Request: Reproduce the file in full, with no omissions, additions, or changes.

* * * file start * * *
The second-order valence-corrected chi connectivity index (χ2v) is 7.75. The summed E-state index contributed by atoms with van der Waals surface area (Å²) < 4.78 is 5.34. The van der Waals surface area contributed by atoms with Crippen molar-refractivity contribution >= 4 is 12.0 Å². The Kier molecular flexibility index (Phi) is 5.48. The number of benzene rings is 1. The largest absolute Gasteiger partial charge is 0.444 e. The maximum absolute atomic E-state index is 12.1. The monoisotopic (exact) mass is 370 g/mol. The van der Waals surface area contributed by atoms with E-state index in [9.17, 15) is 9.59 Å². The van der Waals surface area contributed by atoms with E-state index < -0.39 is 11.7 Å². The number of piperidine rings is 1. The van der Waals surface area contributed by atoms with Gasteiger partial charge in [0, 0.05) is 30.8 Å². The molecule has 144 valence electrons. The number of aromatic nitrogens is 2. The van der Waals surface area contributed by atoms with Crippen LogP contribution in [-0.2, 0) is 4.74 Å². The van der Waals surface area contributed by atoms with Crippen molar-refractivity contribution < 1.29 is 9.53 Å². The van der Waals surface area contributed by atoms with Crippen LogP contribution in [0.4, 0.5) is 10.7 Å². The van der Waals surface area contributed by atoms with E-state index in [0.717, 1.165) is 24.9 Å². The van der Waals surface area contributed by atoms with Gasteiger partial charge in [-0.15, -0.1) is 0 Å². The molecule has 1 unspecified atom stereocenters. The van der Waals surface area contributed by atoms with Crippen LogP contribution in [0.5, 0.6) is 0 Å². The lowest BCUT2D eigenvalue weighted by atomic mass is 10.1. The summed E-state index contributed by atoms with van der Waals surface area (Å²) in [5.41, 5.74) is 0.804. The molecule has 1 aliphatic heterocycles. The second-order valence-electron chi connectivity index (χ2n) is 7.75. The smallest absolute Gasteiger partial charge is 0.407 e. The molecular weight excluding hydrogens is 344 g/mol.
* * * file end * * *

The second-order valence-corrected chi connectivity index (χ2v) is 7.75. The summed E-state index contributed by atoms with van der Waals surface area (Å²) < 4.78 is 5.34. The van der Waals surface area contributed by atoms with Crippen molar-refractivity contribution >= 4 is 12.0 Å². The Kier molecular flexibility index (Phi) is 5.48. The number of benzene rings is 1. The largest absolute Gasteiger partial charge is 0.444 e. The maximum absolute atomic E-state index is 12.1. The monoisotopic (exact) mass is 370 g/mol. The van der Waals surface area contributed by atoms with E-state index in [9.17, 15) is 9.59 Å². The van der Waals surface area contributed by atoms with E-state index < -0.39 is 11.7 Å². The number of piperidine rings is 1. The van der Waals surface area contributed by atoms with Gasteiger partial charge in [0, 0.05) is 30.8 Å². The molecule has 144 valence electrons. The number of aromatic nitrogens is 2. The van der Waals surface area contributed by atoms with Crippen LogP contribution in [-0.2, 0) is 4.74 Å². The van der Waals surface area contributed by atoms with Crippen molar-refractivity contribution < 1.29 is 9.53 Å². The van der Waals surface area contributed by atoms with Crippen LogP contribution in [0.4, 0.5) is 10.7 Å². The van der Waals surface area contributed by atoms with E-state index in [0.717, 1.165) is 24.9 Å². The van der Waals surface area contributed by atoms with Gasteiger partial charge in [-0.15, -0.1) is 0 Å². The molecule has 1 unspecified atom stereocenters. The van der Waals surface area contributed by atoms with Crippen LogP contribution in [0.5, 0.6) is 0 Å². The lowest BCUT2D eigenvalue weighted by atomic mass is 10.1. The summed E-state index contributed by atoms with van der Waals surface area (Å²) in [5.41, 5.74) is 0.804. The molecule has 1 aliphatic heterocycles. The second-order valence-electron chi connectivity index (χ2n) is 7.75. The smallest absolute Gasteiger partial charge is 0.407 e. The molecular weight excluding hydrogens is 344 g/mol.